While it is no easier to go bankrupt now than it has been for many years, it is likely that excessive borrowing prompted by ready credit availability, perceptions of attainable living standards and a lessening of the stigma of bankruptcy have contributed to this increase.

Those remarks are as apposite now as they were then.

There are much freer banking practices, particularly with regard to the ability of people to use home equity for current consumption and particularly with regard to credit card access and availability. I am sure every member of the chamber, both parliamentarians and advisers, experiences what my family do; that is, constant unsolicited approaches by credit card companies to take one out, to raise your limits and all that sort of thing. Frankly, that sort of marketing to the wrong people and in certain circumstances is a contributor to people getting into difficulty.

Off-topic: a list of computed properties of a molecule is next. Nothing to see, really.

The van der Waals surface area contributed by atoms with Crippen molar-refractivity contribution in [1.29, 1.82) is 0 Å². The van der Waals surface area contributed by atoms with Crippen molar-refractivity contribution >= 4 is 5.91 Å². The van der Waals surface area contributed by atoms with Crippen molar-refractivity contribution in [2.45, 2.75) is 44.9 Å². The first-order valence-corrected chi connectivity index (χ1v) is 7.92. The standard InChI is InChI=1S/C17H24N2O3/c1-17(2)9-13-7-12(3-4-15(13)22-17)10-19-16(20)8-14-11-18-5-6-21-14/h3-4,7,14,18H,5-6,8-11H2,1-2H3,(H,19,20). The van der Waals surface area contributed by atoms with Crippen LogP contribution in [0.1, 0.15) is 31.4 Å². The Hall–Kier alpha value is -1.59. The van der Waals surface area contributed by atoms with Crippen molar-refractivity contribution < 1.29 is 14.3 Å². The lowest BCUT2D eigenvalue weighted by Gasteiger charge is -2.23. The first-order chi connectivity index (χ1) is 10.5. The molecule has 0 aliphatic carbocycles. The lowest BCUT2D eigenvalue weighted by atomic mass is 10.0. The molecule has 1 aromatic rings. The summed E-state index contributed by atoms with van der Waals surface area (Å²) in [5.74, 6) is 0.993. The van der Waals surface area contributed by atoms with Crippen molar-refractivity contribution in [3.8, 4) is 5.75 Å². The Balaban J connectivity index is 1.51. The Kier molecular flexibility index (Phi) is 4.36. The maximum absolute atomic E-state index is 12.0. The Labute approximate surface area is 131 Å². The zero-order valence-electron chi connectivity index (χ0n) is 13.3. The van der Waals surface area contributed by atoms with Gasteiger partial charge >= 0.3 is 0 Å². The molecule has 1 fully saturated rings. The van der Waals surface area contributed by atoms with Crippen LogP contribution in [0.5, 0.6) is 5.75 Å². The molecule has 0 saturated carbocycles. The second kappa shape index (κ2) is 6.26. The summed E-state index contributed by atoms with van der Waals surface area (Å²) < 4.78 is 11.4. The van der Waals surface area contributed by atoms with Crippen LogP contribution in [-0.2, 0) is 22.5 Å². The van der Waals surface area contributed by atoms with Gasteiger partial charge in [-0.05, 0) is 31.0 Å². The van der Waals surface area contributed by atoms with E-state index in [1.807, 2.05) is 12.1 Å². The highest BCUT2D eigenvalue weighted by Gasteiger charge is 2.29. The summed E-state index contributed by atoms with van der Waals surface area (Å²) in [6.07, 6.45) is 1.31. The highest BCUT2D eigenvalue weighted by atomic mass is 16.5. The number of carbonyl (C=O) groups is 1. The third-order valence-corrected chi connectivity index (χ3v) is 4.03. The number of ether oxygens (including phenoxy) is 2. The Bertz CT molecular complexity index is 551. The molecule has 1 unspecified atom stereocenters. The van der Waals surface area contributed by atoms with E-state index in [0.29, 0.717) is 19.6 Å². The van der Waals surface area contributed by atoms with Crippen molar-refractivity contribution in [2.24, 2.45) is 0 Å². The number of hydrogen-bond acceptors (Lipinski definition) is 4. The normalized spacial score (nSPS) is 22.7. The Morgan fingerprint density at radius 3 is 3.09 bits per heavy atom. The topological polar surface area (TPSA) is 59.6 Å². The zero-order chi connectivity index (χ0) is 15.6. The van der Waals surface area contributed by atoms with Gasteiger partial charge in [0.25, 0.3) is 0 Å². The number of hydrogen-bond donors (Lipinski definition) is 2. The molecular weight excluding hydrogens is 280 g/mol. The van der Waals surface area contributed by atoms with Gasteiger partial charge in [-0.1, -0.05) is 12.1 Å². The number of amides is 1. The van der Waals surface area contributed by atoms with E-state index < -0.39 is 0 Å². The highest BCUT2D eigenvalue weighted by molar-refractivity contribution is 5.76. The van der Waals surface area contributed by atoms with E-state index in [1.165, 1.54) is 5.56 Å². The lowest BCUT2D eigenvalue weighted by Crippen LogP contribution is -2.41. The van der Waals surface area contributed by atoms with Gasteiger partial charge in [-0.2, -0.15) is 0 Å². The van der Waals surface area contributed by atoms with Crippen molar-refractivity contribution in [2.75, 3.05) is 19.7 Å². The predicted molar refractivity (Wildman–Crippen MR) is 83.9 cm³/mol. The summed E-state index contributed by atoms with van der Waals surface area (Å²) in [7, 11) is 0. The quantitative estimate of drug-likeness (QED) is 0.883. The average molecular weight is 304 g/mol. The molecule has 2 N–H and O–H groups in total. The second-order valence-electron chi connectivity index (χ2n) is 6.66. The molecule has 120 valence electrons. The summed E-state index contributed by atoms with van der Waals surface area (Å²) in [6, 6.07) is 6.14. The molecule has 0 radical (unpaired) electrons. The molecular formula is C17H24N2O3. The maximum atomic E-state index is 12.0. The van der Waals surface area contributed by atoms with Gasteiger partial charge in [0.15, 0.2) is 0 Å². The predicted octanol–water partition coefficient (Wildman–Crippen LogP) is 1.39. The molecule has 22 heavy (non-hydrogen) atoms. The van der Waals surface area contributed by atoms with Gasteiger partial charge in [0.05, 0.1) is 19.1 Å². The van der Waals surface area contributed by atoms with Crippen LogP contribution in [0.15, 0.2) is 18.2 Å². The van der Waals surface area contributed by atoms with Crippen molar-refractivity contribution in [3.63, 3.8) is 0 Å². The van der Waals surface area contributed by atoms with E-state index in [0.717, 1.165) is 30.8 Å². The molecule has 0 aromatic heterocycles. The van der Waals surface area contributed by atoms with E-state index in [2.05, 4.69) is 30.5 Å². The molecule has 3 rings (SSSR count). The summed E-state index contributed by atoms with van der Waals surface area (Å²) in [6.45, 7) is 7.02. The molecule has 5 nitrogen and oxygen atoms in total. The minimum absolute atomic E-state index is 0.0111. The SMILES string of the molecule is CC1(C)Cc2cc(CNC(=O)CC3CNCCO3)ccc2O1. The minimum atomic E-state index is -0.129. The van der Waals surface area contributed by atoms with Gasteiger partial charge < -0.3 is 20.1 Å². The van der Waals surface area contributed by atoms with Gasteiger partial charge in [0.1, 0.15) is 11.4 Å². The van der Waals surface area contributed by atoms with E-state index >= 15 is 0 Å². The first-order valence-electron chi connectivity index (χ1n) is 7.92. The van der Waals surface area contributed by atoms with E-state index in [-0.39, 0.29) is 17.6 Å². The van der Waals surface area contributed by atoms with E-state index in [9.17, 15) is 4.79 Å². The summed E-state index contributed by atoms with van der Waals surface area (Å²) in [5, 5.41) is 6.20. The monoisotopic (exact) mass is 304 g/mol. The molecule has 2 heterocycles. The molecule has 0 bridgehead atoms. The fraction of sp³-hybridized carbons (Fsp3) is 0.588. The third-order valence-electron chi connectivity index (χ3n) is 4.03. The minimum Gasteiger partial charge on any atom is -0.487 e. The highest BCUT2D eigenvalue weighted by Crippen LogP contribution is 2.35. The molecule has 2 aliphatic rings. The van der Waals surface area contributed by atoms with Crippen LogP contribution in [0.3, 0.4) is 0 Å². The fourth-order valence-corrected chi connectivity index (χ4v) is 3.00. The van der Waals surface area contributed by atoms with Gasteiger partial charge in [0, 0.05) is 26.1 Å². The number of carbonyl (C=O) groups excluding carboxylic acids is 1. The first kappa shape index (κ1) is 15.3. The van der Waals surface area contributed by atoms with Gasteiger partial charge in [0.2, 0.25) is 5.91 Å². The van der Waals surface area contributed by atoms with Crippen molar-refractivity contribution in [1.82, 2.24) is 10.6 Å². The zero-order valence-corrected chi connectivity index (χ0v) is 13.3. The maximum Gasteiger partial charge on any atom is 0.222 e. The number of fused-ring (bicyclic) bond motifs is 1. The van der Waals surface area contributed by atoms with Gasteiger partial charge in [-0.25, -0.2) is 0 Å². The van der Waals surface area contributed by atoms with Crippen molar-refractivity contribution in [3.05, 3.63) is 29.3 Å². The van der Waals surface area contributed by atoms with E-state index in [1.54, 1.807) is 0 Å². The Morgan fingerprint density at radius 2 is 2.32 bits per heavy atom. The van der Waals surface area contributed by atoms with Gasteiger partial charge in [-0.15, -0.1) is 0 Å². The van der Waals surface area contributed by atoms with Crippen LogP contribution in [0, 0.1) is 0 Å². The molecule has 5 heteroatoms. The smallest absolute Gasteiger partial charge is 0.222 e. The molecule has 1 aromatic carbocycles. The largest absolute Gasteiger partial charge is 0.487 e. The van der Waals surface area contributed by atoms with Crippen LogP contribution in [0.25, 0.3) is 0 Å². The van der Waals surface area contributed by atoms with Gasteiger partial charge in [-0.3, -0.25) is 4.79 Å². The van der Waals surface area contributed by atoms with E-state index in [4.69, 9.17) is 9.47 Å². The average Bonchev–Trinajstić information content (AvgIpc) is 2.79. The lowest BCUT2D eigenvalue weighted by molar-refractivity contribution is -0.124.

Like previous legislation, this bill proposes to address bankruptcy law. Regrettably, it certainly does not and certainly cannot sufficiently address the root causes of bankruptcy. One of the things it is not able to address is our society’s problem with gambling and the delinquent approach of many states—thankfully not Western Australia—on the excessive availability of pokies and gambling outlets. It also does nothing and can do nothing to deal with unsolicited increases in credit card limits and the irresponsible promotion of consumer expenditure to people who cannot reasonably afford it. Members of the chamber would be aware that many of the charitable agencies are active in this field. One of the key areas they have to pay attention to is trying to encourage people to conduct proper family budgets and to restrain unwise expenditure.